HPC - Ray tracing

Moreno Marzolla moreno.marzolla@unibo.it

Last updated: 2022-10-19

The file omp-c-ray.c contains the implementation of a simple ray tracing program written by John Tsiombikas and released under the GPLv2+ license. The instructions for compilation and use are included in the comments. Some input files are provided, and should produce the images shown in Figure 1.

Figure 1: Some images produced by the program; the input files are, from left to right: sphfract.small.in, spheres.in, dna.in
Figure 1: Some images produced by the program; the input files are, from left to right: sphfract.small.in, spheres.in, dna.in

Table 1 shows the approximate time (in seconds) needed on my PC (i7-4790 3.60GHz) to render each file using one core. The server is slower because it has a lower clock frequency, but it has many cores so the performance of the parallel version should be much better.

Table 1: Render time using default parameters, single core Intel i7-4790 3.60GHz, gcc 7.5.0
File Time (s)
sphfract.big.in 478
sphfract.small.in 19
spheres.in 15
dna.in 9

To compile:

    gcc -std = c99 -Wall -Wpedantic -fopenmp omp-c-ray.c -o omp-c-ray -lm

To render the scene sphfract.small.in:

    ./omp-c-ray -s 800x600 <sphfract.small.in> img.ppm

The command above produces an image img.ppm with a resolution \(800 \times 500\). To view the image on Windows it is useful to convert it to JPEG format using the command:

    convert img.ppm img.jpeg

and then transferring img.jpeg to your PC for viewing.

The omp-c-ray program accepts a number of optional command-line parameters; use

    ./omp-c-ray -h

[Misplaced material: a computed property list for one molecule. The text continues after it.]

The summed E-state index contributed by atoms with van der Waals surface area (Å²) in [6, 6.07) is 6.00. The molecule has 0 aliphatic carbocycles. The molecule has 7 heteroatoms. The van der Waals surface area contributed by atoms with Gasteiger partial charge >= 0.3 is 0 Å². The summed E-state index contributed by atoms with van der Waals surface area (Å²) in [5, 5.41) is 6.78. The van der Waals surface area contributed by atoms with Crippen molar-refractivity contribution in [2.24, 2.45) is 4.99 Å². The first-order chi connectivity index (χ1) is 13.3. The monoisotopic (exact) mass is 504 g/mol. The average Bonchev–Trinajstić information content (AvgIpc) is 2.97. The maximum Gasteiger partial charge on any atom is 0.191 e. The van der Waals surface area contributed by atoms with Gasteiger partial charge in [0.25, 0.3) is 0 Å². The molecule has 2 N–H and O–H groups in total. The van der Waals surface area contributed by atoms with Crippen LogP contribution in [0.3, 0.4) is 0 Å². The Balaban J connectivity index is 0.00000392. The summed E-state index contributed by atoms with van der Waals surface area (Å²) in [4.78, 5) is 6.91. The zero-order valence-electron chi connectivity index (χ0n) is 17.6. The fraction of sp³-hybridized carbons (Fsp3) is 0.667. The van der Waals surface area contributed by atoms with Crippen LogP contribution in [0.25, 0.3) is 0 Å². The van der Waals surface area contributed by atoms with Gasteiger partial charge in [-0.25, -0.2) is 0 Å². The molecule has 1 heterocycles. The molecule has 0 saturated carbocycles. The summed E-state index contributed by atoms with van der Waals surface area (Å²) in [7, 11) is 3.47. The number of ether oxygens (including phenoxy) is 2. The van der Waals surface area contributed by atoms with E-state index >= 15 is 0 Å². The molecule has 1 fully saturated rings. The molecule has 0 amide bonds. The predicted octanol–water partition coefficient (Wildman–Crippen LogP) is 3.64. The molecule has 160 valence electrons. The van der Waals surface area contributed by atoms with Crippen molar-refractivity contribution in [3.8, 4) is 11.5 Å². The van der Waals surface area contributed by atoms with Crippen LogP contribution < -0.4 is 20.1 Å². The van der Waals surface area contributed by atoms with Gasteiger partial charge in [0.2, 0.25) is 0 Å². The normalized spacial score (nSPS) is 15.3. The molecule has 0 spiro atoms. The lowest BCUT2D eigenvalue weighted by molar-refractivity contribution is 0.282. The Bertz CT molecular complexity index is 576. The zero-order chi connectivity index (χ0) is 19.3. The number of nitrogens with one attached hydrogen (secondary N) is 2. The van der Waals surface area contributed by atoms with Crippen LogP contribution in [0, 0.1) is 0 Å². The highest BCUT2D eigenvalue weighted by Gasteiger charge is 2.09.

to see the complete list.

Parallelize the render() function using appropriate OpenMP directives. The serial program is well structured: in particular, functions don't modify global variables, so there are not hidden dependences. If you have time, measure the speedup and the strong scaling efficienty of the parallel version.

It might be helpful to know the basics of how a ray tracer works based on the Whitted recursive algorithm (Figure 2).

Figure 2: Operation diagram of a recursive ray tracer
Figure 2: Operation diagram of a recursive ray tracer

The scene is represented by a set of geometric primitives (spheres, in our case). We generate a primary ray (V) from the observer towards each pixel. For each ray we determine the intersections (if any) with the spheres in the scene. The point of intersection p that is closest to the observer is selected, and one or more secondary rays are cast, depending on the material of the object p belongs to:

The time required to compute the color of a pixel depends, among other things, on the number of spheres and lights, and on the material of the spheres, and whether the primary ray intersects a sphere and reflected rays are cast or not. This suggests that there could be a high variability in the time required to compute the color of each pixel, which leads to load imbalance that should be addressed in some way.

Files